Enter your mobile number or email address below and we'll send you a link to download the free Kindle App. Then you can start reading Kindle books on your smartphone, tablet, or computer - no Kindle device required.
To get the free app, enter your mobile phone number.
Other Sellers on Amazon
+ $3.99 shipping
Zot!: The Complete Black and White Collection: 1987-1991 Paperback – July 22, 2008
The Amazon Book Review
Author interviews, book reviews, editors picks, and more. Read it now
Frequently bought together
Customers who bought this item also bought
From Publishers Weekly
Understanding Comics' McCloud spent the first six years of his career on this lesser-known Astro Boy–inspired comic. This mammoth volume collects issues 11–36, along with lots of commentary from McCloud. The series stars Zot, a teenager from an alternate Earth where rocket-powered boots and laser guns are commonplace, and Jenny, a girl from our Earth who just wants to escape her humdrum high school existence. The zippy, pulpy stories feature Zot facing off against a multitude of villains, from robots run amok to thwarted, steampunk-style inventors. Looking through the comics peers through a window at the development of a comic writer's talents; as the art morphs slowly into McCloud's recognizable style, the stories take on more sophisticated subject matter—one later issue features Zot and Jenny discussing sex, like a scene from a soapy teen drama. McCloud's love of classic superhero comics is clear, even as he consciously contrasts it with the problems of the real world. The collection only suffers from the absence of the first 10 issues, leaving new readers confused at some unexplained plot twists, but it is sure to be a treasure trove for McCloud fans or lovers of intelligent retro comics action. (July)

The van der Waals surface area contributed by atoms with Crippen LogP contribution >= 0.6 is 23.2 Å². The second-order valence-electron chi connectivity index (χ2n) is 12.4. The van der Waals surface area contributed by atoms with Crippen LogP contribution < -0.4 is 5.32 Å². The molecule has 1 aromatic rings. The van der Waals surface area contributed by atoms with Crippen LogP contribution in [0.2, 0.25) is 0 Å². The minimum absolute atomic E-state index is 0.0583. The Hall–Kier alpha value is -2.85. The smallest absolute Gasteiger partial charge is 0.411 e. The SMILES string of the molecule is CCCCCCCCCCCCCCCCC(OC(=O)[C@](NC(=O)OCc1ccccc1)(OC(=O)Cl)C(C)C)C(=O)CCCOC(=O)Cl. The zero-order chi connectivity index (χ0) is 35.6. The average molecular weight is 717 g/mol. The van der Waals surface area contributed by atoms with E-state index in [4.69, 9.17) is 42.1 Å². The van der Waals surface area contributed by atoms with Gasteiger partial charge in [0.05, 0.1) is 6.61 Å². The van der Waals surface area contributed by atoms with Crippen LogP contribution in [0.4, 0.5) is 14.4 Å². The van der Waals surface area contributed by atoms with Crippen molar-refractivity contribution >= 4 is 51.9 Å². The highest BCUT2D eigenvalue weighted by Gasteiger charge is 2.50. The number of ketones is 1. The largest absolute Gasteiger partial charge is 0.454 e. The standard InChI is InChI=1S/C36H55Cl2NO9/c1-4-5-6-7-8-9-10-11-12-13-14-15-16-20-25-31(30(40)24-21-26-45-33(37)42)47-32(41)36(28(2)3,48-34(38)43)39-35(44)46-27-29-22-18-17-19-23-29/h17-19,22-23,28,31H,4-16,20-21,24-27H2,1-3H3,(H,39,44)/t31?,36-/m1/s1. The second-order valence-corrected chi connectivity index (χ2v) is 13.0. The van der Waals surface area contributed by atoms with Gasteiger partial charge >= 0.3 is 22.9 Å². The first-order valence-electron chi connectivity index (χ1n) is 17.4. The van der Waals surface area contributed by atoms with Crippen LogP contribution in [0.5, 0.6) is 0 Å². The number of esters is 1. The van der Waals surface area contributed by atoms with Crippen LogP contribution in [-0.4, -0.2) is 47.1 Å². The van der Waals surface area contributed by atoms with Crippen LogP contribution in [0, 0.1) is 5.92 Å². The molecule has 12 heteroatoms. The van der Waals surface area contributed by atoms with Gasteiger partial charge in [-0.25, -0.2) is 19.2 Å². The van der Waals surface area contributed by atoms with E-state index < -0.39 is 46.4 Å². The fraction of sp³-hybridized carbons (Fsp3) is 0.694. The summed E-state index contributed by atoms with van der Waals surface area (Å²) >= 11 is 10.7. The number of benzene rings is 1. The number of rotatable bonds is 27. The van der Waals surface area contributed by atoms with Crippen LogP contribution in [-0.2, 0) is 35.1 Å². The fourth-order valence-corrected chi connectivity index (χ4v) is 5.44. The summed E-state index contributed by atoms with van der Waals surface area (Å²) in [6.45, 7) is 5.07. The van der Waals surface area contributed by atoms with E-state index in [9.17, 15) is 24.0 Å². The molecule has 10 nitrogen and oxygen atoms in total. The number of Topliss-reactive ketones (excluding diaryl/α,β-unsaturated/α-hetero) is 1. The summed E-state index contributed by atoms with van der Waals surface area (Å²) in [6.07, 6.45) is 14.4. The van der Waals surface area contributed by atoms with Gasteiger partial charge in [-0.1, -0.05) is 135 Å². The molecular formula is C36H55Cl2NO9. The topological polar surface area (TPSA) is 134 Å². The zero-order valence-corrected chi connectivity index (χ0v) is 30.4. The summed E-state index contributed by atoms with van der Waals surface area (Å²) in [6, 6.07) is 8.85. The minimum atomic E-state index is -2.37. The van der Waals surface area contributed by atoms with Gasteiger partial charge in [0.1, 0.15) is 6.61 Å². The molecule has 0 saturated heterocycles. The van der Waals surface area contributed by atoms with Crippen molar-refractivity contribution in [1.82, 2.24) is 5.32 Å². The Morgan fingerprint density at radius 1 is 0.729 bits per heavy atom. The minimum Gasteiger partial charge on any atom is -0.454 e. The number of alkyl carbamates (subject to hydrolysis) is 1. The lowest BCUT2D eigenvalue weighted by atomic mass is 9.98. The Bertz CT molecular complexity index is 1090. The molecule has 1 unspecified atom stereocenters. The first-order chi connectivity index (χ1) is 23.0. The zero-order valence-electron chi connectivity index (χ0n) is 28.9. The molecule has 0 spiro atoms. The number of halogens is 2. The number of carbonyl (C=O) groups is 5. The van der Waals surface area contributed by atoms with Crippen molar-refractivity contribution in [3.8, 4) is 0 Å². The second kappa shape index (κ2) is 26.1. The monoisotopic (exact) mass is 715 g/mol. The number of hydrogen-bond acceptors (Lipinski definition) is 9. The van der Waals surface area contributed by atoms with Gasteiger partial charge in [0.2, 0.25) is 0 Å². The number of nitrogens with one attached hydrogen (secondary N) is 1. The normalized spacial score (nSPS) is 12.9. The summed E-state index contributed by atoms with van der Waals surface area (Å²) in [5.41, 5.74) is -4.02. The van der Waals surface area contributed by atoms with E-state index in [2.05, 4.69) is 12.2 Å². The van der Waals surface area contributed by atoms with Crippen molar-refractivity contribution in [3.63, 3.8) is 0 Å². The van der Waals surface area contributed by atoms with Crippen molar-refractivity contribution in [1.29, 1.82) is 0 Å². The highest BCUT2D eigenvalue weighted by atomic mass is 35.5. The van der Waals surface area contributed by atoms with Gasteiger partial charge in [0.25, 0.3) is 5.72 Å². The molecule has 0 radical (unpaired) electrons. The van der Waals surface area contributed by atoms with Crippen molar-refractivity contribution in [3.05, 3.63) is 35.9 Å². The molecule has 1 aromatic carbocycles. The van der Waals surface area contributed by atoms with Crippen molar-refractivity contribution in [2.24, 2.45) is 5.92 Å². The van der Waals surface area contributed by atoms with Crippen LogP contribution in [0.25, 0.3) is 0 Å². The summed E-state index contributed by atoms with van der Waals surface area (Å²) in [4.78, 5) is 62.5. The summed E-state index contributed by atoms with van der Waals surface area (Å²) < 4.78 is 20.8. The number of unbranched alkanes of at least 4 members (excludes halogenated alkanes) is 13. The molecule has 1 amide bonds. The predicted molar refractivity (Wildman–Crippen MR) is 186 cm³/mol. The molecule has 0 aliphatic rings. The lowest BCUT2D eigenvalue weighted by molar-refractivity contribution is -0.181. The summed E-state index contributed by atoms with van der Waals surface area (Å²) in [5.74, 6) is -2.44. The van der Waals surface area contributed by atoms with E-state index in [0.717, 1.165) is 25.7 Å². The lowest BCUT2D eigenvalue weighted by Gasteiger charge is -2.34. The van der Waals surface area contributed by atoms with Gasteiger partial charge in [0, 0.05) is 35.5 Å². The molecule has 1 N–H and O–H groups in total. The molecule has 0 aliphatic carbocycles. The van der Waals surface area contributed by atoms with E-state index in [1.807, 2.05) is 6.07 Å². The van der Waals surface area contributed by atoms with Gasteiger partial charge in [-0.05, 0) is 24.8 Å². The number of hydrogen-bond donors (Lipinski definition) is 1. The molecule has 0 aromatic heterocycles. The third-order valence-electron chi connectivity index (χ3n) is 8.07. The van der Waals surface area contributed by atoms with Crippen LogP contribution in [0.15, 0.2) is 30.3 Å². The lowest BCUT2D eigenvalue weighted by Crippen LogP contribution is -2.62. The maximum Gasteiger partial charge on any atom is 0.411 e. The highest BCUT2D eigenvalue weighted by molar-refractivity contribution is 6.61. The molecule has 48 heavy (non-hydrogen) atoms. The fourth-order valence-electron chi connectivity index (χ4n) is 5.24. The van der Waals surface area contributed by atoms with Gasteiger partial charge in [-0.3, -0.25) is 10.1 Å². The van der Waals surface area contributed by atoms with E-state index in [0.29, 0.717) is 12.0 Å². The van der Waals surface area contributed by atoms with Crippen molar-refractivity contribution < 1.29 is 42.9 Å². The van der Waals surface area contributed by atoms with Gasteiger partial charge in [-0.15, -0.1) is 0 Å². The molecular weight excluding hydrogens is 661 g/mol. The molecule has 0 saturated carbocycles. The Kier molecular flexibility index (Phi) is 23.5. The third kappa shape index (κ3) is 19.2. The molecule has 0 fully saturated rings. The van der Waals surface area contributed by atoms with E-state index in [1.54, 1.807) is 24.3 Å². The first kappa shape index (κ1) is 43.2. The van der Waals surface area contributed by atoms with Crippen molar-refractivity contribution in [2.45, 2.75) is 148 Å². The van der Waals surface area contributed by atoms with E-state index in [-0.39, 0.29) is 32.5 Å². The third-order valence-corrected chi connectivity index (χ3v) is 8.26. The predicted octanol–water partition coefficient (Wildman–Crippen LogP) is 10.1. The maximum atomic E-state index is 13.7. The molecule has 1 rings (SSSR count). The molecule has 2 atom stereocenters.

Copyright © Reed Business Information, a division of Reed Elsevier Inc. All rights reserved.
From School Library Journal
Starred Review. Before the brilliant Understanding Comics, cartoonist McCloud created the much-loved Zot! starring an eternally optimistic, supremely self-confident, and genuinely decent teen superhero from a bright, advanced alternate Earth. This wonderful collection reprints all of McCloud's black-and-white Zot! work—not included is the series' initial ten-issue, full-color story, in which Zot first meets future girlfriend Jenny, a resident of our Earth. High-spirited, humor-laced heroics predominate in some early tales here; others are more dramatic, including Zot's disheartening first encounters with crime and disaster on our imperfect planet, and his battle against 9-Jack-9, the phantom assassin who killed his parents. Later stories present finely wrought character studies of Jenny's circle of friends, and here McCloud breaks down some barriers for superhero comics, dealing sensitively with issues of homosexuality and teen sex. As McCloud laments (rather too self-critically) in new commentary inserted between stories, his art style was still developing—but some work here, especially in stories involving the mad artist Dekko and his abstract visions, presages the style, invention, and concerns of Understanding Comics. Nominated for 12 Eisner and Harvey Awards in its initial serialization, this is highly recommended for teens and adults.—S.R.